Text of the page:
AMMAN — New labour ministry regulations meant to protect Egyptian migrant workers’ financial rights are in fact forcing some of these workers to relinquish their salaries, bribe their employers or submit to forced labour, a rights advocate said on Saturday.
The ministry’s recent regulations require Egyptian workers to obtain documents from their employers certifying that they have received all money owed to them before they can leave the country or renew their work permits, Tamkeen Centre for Legal Assistance and Human Rights President Linda Kallash said.
Although these instructions were meant to protect the workers’ rights and address frequent complaints over unpaid salaries, she added, the regulations are in practice allowing employers to extort their employees by forcing them to pay in return for signing the financial clearance.
“Recently, an increasing number of Egyptian workers has been reporting to the centre complaining about their employers’ refusal to give them their passports or sign the financial clearance document required by the labour ministry so they can go back to their country although their work contracts have expired,” Kallash told The Jordan Times.
“This practice is a clear violation of the International Covenant on Civil and Political Rights. The regulations represent an obstacle for workers who have lawsuits against their employers and wish to leave the country, as litigation could take months, if not years. In the meantime, the plaintiffs will have to stay in the country and work without a work permit in order to support themselves,” she said.
In turn, Kallash pointed out, this contributes to another problem that the ministry is struggling to manage, namely, the hundreds of thousands of Egyptian labourers working illegally in different sectors across the Kingdom.
According to a recent Tamkeen report, there are currently 280,275 documented migrant workers in Jordan, making up 20 per cent of the workforce.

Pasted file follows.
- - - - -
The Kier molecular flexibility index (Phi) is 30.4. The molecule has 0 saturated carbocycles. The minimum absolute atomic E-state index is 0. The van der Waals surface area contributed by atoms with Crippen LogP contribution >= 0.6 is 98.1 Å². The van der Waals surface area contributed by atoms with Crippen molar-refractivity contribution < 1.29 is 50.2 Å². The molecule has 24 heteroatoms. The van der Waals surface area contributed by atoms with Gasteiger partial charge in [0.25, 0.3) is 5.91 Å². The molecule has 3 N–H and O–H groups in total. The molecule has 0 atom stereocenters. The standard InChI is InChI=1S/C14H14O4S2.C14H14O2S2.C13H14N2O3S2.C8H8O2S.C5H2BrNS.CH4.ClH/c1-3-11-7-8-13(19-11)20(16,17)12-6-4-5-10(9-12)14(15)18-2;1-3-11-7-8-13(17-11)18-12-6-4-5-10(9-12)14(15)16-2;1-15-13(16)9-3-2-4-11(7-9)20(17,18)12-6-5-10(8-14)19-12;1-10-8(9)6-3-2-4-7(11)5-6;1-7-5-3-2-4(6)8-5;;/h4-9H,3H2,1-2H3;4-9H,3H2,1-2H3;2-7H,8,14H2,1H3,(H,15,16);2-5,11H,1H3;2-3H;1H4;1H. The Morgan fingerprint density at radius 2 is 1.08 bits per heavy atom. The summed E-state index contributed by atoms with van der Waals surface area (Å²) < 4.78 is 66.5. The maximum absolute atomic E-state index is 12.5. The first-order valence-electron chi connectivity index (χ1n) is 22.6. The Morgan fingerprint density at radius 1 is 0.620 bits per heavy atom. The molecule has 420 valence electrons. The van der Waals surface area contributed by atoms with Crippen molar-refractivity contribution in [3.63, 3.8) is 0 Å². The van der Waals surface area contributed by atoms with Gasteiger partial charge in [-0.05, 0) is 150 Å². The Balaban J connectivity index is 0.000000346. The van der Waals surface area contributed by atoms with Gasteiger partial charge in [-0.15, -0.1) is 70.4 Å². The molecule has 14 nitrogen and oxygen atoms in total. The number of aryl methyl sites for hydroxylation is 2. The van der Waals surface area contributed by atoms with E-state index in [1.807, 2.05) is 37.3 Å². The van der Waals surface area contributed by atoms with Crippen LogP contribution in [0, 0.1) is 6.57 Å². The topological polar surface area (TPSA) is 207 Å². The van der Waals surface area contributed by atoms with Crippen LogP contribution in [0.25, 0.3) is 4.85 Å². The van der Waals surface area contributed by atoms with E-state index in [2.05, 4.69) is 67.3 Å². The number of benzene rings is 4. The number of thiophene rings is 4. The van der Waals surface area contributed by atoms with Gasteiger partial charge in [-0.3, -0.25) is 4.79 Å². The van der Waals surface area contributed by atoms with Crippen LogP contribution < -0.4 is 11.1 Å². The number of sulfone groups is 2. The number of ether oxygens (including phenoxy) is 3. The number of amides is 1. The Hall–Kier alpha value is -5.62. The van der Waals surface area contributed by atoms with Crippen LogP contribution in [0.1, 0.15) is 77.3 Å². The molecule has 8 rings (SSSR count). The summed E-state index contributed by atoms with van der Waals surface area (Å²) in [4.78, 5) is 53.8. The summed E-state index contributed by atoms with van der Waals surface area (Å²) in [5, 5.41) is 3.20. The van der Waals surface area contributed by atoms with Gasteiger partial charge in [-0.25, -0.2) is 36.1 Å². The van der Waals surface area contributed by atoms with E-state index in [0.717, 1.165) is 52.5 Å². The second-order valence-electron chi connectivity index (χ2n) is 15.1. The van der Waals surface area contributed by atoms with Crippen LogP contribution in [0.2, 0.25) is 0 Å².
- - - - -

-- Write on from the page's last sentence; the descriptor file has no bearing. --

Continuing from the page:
This percentage does not include undocumented workers, whose numbers are estimated at approximately 200,000, including 135,000 Egyptians.
The labour ministry’s data from 2011 show that 190,481 Egyptian workers held work permits that year, while 135,000 were estimated to have been working without permits.
The ministry’s records show that the agriculture sector, with 86,734 Egyptian labourers, employs more migrant workers than any other sector.
Several Egyptian workers interviewed by The Jordan Times said they had been forced to give up their financial rights just to be allowed to leave the country, while others said they came to work in the Kingdom on a contract signed with an unknown employer whom they cannot contact to obtain the needed certifications.
Mohammad Mahmoud arrived in the Kingdom over a year ago to work at a bakery. His work permit expired last week and his employer owes him one month’s pay, but he cannot leave the country because the bakery’s owner refuses to return his passport.
“My father died during the holy month of Ramadan and my employer refused to let me leave to attend the funeral, fearing that I would not come back since my contract was still valid,” the 24-year-old said.
“Now that my work permit has expired, he refuses to renew it or to pay me my dues unless I work another month for free.”
Mahmoud, who said he was paid JD220 a month, stressed that he will not leave without obtaining his financial rights and will fight for as long as it takes, even if it means staying and working illegally in the meantime.
During his one-year contract, Mahmoud said, he and the 13 other Egyptian workers working at the same bakery were never allowed to take days off, and even on Fridays, their employer used to deduct the hours they spent at prayers from their salaries.
Although the law requires employers to subscribe their staff at the Social Security Corporation, Mahmoud said his employer unregistered them three months before their one-year contracts had expired, meaning their payments to the SSC will not be refunded since its regulations do not allow the corporation to return funds to subscribers registered for less than 12 months.
Khaled Sharqawi, who has been working in the country for the past 11 years, said he has never met his employer.
“Before I came to Jordan I had some correspondence with another worker who managed to get me a contract from a local employer for JD600,” the 32-year-old noted, adding that since coming to work here in 2001, he has paid a “broker” to renew his work permit each year.
The new regulations, however, require his employer to appear in person at a labour office to renew his work permit, meaning that the Egyptian worker has been stuck in limbo, unable to contact his employer or leave the country, since his work permit expired in May.
The Tamkeen report showed that workers like Sharqawi pay between JD600 and JD1,000 to obtain contracts and work permits through middlemen, adding that this problem is particularly prevalent in the agricultural sector.
An official at the labour ministry, who spoke to The Jordan Times on condition of anonymity, said the ministry was aware of these problems and was trying to find ways to address them.